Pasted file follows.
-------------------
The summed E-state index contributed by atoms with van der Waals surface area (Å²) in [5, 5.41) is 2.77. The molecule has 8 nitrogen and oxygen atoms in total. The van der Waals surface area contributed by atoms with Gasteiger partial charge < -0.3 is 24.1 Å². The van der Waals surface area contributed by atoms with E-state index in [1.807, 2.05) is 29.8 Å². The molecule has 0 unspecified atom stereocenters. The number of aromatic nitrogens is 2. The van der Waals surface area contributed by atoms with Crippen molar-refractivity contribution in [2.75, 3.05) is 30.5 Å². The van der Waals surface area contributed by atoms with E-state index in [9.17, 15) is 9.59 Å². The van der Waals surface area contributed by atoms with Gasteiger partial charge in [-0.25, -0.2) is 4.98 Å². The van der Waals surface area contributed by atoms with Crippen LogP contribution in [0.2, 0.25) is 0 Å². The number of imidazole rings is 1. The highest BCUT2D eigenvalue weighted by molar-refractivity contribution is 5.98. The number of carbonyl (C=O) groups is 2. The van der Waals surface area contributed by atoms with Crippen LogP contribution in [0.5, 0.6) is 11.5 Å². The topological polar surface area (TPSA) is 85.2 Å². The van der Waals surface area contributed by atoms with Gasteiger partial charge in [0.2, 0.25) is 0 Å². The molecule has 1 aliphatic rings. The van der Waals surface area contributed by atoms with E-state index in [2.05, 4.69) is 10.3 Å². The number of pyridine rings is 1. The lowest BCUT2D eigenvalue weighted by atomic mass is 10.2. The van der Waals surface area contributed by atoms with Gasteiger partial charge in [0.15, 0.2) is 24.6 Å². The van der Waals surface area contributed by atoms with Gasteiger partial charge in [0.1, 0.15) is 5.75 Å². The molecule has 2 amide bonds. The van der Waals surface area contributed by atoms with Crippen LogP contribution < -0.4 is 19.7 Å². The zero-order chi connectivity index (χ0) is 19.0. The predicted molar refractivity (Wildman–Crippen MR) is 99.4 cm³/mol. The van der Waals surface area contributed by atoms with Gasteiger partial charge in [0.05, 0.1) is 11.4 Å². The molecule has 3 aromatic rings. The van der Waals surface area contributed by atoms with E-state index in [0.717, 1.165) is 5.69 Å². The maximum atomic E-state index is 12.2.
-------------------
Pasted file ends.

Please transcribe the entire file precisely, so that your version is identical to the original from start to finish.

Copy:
The summed E-state index contributed by atoms with van der Waals surface area (Å²) in [5, 5.41) is 2.77. The molecule has 8 nitrogen and oxygen atoms in total. The van der Waals surface area contributed by atoms with Gasteiger partial charge < -0.3 is 24.1 Å². The van der Waals surface area contributed by atoms with E-state index in [1.807, 2.05) is 29.8 Å². The molecule has 0 unspecified atom stereocenters. The number of aromatic nitrogens is 2. The van der Waals surface area contributed by atoms with Crippen molar-refractivity contribution in [2.75, 3.05) is 30.5 Å². The van der Waals surface area contributed by atoms with E-state index in [9.17, 15) is 9.59 Å². The van der Waals surface area contributed by atoms with Gasteiger partial charge in [-0.25, -0.2) is 4.98 Å². The van der Waals surface area contributed by atoms with Crippen LogP contribution in [0.2, 0.25) is 0 Å². The number of imidazole rings is 1. The highest BCUT2D eigenvalue weighted by molar-refractivity contribution is 5.98. The number of carbonyl (C=O) groups is 2. The van der Waals surface area contributed by atoms with Crippen LogP contribution in [0.5, 0.6) is 11.5 Å². The topological polar surface area (TPSA) is 85.2 Å². The van der Waals surface area contributed by atoms with Gasteiger partial charge in [0.2, 0.25) is 0 Å². The molecule has 1 aliphatic rings. The van der Waals surface area contributed by atoms with E-state index in [2.05, 4.69) is 10.3 Å². The number of pyridine rings is 1. The lowest BCUT2D eigenvalue weighted by atomic mass is 10.2. The van der Waals surface area contributed by atoms with Gasteiger partial charge in [0.15, 0.2) is 24.6 Å². The van der Waals surface area contributed by atoms with Gasteiger partial charge in [0.1, 0.15) is 5.75 Å². The molecule has 2 amide bonds. The van der Waals surface area contributed by atoms with Crippen LogP contribution < -0.4 is 19.7 Å². The zero-order chi connectivity index (χ0) is 19.0. The predicted molar refractivity (Wildman–Crippen MR) is 99.4 cm³/mol. The van der Waals surface area contributed by atoms with Gasteiger partial charge in [0.05, 0.1) is 11.4 Å². The molecule has 3 aromatic rings. The van der Waals surface area contributed by atoms with E-state index in [0.717, 1.165) is 5.69 Å². The maximum atomic E-state index is 12.2.